Routine Care: English Foxhounds are not well suited for apartment living; they require daily exercise and room to run. They are high energy hunting dogs, so a fenced yard and leashed walks are a must.
Grooming: Brush their coat at least weekly.
Dental: English Foxhounds generally have good teeth, and you can keep them perfect by brushing them at least twice a week.
Ear Care: Clean their ears weekly, even as a puppy. Don’t worry—your veterinarian can show you how!
English Foxhounds were not bred to be a family pet, but rather an avid hunter. They thrive as part of a pack.
• Highly active and eager to have a purpose
• Excellent hunting dog
• Good with children and other pets
• Has a short, easy-to-care-for coat
• Requires minimal grooming
• Even temper and gentle disposition
• Needs a lot of exercise
• Has a tendency to escape, wander, and roam
• Standoffish toward strangers
• Willful and stubborn if not socialized properly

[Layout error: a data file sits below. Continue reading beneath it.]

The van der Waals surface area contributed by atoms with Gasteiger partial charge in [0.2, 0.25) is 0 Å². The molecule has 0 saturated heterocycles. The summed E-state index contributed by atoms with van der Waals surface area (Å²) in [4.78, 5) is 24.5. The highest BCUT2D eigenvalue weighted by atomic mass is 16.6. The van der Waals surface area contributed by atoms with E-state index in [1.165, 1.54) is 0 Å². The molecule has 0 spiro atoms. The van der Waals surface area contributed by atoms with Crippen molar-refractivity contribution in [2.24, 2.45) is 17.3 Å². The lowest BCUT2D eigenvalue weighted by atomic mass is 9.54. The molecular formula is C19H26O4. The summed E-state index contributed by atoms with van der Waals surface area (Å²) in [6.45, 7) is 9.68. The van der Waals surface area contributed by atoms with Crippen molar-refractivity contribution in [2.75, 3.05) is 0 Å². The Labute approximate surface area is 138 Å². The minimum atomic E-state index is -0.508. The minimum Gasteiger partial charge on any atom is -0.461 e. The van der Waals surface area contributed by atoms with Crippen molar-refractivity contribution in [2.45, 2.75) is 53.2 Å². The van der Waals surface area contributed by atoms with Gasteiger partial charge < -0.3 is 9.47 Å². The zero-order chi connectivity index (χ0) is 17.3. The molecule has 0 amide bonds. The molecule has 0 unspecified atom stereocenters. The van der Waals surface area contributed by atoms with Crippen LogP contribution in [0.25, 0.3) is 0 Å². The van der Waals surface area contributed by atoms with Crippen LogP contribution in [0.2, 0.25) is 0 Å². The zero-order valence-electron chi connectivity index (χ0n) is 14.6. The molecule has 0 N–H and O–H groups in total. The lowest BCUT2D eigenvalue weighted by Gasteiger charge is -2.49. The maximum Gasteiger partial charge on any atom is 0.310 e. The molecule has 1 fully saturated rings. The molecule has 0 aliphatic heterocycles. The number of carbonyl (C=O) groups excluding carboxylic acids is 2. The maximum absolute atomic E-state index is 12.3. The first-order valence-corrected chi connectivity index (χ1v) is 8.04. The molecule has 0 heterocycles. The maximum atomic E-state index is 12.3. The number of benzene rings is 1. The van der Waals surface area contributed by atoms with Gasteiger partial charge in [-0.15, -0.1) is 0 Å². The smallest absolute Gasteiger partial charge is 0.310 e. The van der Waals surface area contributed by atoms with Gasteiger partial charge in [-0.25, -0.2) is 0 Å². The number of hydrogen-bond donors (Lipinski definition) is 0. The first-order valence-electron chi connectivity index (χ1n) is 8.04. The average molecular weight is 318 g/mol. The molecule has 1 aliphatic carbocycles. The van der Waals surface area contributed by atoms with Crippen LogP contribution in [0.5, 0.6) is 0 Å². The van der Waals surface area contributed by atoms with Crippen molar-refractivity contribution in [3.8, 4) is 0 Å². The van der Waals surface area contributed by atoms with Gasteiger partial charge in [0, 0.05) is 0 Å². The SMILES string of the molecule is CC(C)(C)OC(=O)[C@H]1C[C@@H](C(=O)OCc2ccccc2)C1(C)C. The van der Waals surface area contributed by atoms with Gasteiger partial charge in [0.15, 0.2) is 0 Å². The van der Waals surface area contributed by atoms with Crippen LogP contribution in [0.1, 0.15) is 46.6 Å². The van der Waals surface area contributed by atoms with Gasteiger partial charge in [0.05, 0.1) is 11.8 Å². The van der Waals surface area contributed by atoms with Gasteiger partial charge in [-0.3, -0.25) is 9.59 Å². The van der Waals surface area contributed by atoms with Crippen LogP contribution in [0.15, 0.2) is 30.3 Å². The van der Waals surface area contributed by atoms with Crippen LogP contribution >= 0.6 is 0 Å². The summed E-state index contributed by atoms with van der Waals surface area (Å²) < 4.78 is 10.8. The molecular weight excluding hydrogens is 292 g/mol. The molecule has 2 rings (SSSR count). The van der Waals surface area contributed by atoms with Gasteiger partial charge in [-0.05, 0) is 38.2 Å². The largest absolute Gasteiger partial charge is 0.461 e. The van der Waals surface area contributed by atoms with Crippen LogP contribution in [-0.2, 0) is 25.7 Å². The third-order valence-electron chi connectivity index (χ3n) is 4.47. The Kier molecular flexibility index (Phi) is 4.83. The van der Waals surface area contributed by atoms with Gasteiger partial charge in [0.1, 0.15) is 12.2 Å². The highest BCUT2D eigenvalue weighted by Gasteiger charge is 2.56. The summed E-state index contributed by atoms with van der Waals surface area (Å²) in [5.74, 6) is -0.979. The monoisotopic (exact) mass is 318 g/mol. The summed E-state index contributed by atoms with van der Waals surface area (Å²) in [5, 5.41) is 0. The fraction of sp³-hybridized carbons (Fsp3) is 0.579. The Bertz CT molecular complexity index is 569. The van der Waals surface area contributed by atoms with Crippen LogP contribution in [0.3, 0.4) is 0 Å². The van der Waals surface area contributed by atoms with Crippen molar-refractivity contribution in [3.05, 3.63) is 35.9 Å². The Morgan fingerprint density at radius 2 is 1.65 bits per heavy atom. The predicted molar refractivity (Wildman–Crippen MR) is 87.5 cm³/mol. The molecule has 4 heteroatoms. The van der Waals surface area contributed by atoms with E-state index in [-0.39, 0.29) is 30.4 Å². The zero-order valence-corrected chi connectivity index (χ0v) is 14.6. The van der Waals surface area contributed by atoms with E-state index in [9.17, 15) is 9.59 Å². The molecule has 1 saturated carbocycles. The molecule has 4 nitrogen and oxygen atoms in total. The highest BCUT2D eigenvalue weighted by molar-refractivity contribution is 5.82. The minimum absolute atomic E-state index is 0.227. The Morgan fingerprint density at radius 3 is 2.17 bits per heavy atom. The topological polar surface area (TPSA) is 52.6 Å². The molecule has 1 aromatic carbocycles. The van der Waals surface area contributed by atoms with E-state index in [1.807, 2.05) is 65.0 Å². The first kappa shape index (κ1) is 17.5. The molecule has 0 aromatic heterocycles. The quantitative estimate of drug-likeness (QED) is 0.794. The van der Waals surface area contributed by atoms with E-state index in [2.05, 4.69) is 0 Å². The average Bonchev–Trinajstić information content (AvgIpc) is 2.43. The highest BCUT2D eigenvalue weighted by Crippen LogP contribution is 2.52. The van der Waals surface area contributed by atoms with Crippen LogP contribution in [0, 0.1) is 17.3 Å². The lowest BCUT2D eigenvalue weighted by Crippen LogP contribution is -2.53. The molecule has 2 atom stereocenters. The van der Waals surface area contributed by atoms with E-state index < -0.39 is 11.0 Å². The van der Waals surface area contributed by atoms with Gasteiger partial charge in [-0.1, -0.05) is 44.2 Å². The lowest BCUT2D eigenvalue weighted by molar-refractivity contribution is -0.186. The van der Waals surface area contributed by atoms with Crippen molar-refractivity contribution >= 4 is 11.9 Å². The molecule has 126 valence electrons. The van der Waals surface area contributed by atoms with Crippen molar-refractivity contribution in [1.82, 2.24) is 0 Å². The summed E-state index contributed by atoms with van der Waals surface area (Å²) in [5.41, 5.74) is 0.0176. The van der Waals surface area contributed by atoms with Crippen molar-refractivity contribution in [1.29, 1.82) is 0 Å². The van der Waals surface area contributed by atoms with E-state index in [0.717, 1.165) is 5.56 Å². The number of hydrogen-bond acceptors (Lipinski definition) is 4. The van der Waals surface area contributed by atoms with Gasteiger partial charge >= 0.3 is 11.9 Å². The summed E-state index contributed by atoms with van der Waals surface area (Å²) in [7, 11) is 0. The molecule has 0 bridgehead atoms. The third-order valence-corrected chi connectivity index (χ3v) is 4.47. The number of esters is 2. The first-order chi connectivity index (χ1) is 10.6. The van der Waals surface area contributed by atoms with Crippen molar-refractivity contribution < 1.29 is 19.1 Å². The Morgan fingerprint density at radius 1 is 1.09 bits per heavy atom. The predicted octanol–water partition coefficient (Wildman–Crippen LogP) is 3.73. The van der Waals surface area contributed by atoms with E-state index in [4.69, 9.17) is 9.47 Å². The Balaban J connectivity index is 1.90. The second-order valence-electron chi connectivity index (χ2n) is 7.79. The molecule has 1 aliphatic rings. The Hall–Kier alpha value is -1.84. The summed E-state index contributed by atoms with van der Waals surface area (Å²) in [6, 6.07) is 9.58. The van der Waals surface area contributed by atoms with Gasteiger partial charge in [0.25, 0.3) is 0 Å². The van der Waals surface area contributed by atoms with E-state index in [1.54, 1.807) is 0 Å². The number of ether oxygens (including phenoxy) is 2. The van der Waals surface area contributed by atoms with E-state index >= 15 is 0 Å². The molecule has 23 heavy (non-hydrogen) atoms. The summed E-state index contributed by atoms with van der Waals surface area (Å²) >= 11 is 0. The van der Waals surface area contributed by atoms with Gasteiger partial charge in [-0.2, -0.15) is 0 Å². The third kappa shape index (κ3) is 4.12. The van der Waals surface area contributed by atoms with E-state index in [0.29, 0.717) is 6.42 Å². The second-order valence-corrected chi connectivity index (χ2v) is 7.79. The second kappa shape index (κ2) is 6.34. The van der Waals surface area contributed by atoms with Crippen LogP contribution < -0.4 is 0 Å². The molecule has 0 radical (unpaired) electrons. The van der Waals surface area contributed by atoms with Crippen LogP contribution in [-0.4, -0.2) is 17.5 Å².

Whether you are considering adding a new English Foxhound to your family or you already have one as a companion, it is important for you to know about the genetically linked diseases known to occur more often in this breed. Of course not every English Foxhound will have these problems, but research shows your pal is more at risk than other breeds.
By exploring the health concerns specific to the English Foxhound you will become a knowledgeable and confident pet parent. Be sure to speak with your veterinarian about breed risks every time you visit and educate yourself on the most important signs to watch for at home. They're counting on you to be their health expert.
Some health issues an English Foxhound could encounter:
The English Foxhound was first imported to America in 1738. They were bred as pack dogs to follow the scent of fox. This breed was originally meant to run long distances in a pack, so they need daily exercise. Due to the Foxhounds high energy and exercise needs, they are not well-suited for apartment living.
Early training is important due to their pack instincts. They get along well with other dogs and children, but may be reserved with strangers. English Foxhounds have an average lifespan of 10-13 years.
Consult with a veterinarian if your English Foxhound shows signs of the following:
• General reluctance to run or play
• Dull coat, hair loss, sluggish, weight gain
• Easily startled, no reaction to unseen sounds